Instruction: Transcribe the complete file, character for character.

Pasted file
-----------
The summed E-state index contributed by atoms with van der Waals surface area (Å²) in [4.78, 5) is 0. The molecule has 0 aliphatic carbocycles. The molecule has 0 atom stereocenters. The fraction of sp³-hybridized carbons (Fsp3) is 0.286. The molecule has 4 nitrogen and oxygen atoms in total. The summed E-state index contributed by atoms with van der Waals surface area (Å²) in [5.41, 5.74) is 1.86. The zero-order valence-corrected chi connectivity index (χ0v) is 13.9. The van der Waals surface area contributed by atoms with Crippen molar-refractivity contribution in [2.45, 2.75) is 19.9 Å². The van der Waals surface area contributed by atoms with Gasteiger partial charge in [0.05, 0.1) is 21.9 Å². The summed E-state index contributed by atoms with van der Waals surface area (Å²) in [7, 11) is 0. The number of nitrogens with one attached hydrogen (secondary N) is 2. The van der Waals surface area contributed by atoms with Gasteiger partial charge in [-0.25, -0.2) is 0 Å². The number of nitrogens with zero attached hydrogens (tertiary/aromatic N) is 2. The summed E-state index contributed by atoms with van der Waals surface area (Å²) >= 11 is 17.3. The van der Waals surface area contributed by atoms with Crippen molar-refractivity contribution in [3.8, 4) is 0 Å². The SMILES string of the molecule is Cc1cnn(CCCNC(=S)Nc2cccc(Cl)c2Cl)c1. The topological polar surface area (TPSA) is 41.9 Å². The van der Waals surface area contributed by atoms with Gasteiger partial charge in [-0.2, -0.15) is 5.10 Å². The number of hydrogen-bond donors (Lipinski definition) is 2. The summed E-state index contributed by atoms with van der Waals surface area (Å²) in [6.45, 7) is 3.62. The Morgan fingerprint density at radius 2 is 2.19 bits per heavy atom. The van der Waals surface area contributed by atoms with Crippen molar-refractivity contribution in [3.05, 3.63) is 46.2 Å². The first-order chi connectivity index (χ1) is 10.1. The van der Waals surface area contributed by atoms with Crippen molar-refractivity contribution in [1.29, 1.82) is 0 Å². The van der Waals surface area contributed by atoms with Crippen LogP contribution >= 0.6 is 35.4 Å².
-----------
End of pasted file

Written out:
The summed E-state index contributed by atoms with van der Waals surface area (Å²) in [4.78, 5) is 0. The molecule has 0 aliphatic carbocycles. The molecule has 0 atom stereocenters. The fraction of sp³-hybridized carbons (Fsp3) is 0.286. The molecule has 4 nitrogen and oxygen atoms in total. The summed E-state index contributed by atoms with van der Waals surface area (Å²) in [5.41, 5.74) is 1.86. The zero-order valence-corrected chi connectivity index (χ0v) is 13.9. The van der Waals surface area contributed by atoms with Crippen molar-refractivity contribution in [2.45, 2.75) is 19.9 Å². The van der Waals surface area contributed by atoms with Gasteiger partial charge in [0.05, 0.1) is 21.9 Å². The summed E-state index contributed by atoms with van der Waals surface area (Å²) in [7, 11) is 0. The number of nitrogens with one attached hydrogen (secondary N) is 2. The van der Waals surface area contributed by atoms with Gasteiger partial charge in [-0.25, -0.2) is 0 Å². The number of nitrogens with zero attached hydrogens (tertiary/aromatic N) is 2. The summed E-state index contributed by atoms with van der Waals surface area (Å²) >= 11 is 17.3. The van der Waals surface area contributed by atoms with Crippen molar-refractivity contribution in [3.8, 4) is 0 Å². The SMILES string of the molecule is Cc1cnn(CCCNC(=S)Nc2cccc(Cl)c2Cl)c1. The topological polar surface area (TPSA) is 41.9 Å². The van der Waals surface area contributed by atoms with Gasteiger partial charge in [-0.2, -0.15) is 5.10 Å². The number of hydrogen-bond donors (Lipinski definition) is 2. The summed E-state index contributed by atoms with van der Waals surface area (Å²) in [6.45, 7) is 3.62. The Morgan fingerprint density at radius 2 is 2.19 bits per heavy atom. The van der Waals surface area contributed by atoms with Crippen molar-refractivity contribution in [3.05, 3.63) is 46.2 Å². The first-order chi connectivity index (χ1) is 10.1. The van der Waals surface area contributed by atoms with Crippen molar-refractivity contribution in [1.29, 1.82) is 0 Å². The van der Waals surface area contributed by atoms with Crippen LogP contribution >= 0.6 is 35.4 Å².